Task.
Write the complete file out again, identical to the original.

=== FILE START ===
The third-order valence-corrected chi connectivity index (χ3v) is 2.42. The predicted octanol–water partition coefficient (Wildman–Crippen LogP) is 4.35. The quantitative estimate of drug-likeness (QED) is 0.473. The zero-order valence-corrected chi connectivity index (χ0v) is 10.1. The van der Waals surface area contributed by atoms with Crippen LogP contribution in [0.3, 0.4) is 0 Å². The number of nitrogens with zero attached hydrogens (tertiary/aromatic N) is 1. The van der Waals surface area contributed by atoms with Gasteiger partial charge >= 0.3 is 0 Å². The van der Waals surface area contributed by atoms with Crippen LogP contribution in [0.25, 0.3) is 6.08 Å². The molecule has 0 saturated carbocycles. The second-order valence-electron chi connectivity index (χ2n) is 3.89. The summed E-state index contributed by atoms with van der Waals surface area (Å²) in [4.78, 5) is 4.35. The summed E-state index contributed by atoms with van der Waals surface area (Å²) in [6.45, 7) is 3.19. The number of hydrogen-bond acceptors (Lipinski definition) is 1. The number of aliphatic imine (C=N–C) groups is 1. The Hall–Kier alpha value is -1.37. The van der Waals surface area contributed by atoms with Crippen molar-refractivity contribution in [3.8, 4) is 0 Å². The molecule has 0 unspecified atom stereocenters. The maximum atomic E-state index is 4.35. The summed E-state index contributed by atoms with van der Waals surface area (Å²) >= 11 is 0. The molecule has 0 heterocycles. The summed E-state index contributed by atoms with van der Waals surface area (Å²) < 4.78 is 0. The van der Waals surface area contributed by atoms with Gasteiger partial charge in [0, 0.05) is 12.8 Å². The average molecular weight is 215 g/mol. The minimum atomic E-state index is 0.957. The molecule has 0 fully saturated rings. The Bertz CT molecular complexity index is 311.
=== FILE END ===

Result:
The third-order valence-corrected chi connectivity index (χ3v) is 2.42. The predicted octanol–water partition coefficient (Wildman–Crippen LogP) is 4.35. The quantitative estimate of drug-likeness (QED) is 0.473. The zero-order valence-corrected chi connectivity index (χ0v) is 10.1. The van der Waals surface area contributed by atoms with Crippen LogP contribution in [0.3, 0.4) is 0 Å². The number of nitrogens with zero attached hydrogens (tertiary/aromatic N) is 1. The van der Waals surface area contributed by atoms with Gasteiger partial charge >= 0.3 is 0 Å². The van der Waals surface area contributed by atoms with Crippen LogP contribution in [0.25, 0.3) is 6.08 Å². The molecule has 0 saturated carbocycles. The second-order valence-electron chi connectivity index (χ2n) is 3.89. The summed E-state index contributed by atoms with van der Waals surface area (Å²) in [4.78, 5) is 4.35. The summed E-state index contributed by atoms with van der Waals surface area (Å²) in [6.45, 7) is 3.19. The number of hydrogen-bond acceptors (Lipinski definition) is 1. The number of aliphatic imine (C=N–C) groups is 1. The Hall–Kier alpha value is -1.37. The van der Waals surface area contributed by atoms with Crippen molar-refractivity contribution in [3.8, 4) is 0 Å². The molecule has 0 unspecified atom stereocenters. The maximum atomic E-state index is 4.35. The summed E-state index contributed by atoms with van der Waals surface area (Å²) >= 11 is 0. The molecule has 0 heterocycles. The summed E-state index contributed by atoms with van der Waals surface area (Å²) < 4.78 is 0. The van der Waals surface area contributed by atoms with Gasteiger partial charge in [0, 0.05) is 12.8 Å². The average molecular weight is 215 g/mol. The minimum atomic E-state index is 0.957. The molecule has 0 fully saturated rings. The Bertz CT molecular complexity index is 311.